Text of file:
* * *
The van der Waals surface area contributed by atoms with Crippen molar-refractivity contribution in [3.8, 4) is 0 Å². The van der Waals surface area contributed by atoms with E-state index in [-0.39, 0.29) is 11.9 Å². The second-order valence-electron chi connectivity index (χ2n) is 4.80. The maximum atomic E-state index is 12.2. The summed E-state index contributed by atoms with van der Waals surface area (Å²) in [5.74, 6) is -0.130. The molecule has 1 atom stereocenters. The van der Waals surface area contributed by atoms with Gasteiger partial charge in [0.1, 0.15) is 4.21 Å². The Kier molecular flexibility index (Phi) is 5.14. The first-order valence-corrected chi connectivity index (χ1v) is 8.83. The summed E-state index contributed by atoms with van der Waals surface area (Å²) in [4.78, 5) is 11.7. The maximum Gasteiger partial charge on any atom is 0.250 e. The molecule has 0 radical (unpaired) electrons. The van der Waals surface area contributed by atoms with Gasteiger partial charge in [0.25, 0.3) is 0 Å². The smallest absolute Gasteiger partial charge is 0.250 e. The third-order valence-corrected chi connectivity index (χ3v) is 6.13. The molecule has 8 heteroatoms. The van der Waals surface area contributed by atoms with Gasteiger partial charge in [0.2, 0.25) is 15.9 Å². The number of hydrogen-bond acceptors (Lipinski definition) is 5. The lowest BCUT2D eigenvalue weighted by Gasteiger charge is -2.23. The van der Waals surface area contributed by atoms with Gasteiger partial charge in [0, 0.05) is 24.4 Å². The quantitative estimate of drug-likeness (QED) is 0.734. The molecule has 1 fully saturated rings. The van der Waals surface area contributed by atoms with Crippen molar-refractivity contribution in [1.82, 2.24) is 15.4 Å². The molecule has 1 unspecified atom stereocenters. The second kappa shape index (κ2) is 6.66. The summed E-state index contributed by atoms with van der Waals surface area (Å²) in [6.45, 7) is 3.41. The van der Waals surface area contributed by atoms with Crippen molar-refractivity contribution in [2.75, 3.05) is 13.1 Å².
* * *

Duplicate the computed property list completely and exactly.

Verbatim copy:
The van der Waals surface area contributed by atoms with Crippen molar-refractivity contribution in [3.8, 4) is 0 Å². The van der Waals surface area contributed by atoms with E-state index in [-0.39, 0.29) is 11.9 Å². The second-order valence-electron chi connectivity index (χ2n) is 4.80. The maximum atomic E-state index is 12.2. The summed E-state index contributed by atoms with van der Waals surface area (Å²) in [5.74, 6) is -0.130. The molecule has 1 atom stereocenters. The van der Waals surface area contributed by atoms with Gasteiger partial charge in [0.1, 0.15) is 4.21 Å². The Kier molecular flexibility index (Phi) is 5.14. The first-order valence-corrected chi connectivity index (χ1v) is 8.83. The summed E-state index contributed by atoms with van der Waals surface area (Å²) in [4.78, 5) is 11.7. The maximum Gasteiger partial charge on any atom is 0.250 e. The molecule has 0 radical (unpaired) electrons. The van der Waals surface area contributed by atoms with Gasteiger partial charge in [0.25, 0.3) is 0 Å². The smallest absolute Gasteiger partial charge is 0.250 e. The third-order valence-corrected chi connectivity index (χ3v) is 6.13. The molecule has 8 heteroatoms. The van der Waals surface area contributed by atoms with Gasteiger partial charge in [0.2, 0.25) is 15.9 Å². The number of hydrogen-bond acceptors (Lipinski definition) is 5. The lowest BCUT2D eigenvalue weighted by Gasteiger charge is -2.23. The van der Waals surface area contributed by atoms with Gasteiger partial charge in [0, 0.05) is 24.4 Å². The quantitative estimate of drug-likeness (QED) is 0.734. The molecule has 1 fully saturated rings. The van der Waals surface area contributed by atoms with Crippen molar-refractivity contribution in [1.82, 2.24) is 15.4 Å². The molecule has 1 unspecified atom stereocenters. The second kappa shape index (κ2) is 6.66. The summed E-state index contributed by atoms with van der Waals surface area (Å²) in [6.45, 7) is 3.41. The van der Waals surface area contributed by atoms with Crippen molar-refractivity contribution in [2.75, 3.05) is 13.1 Å².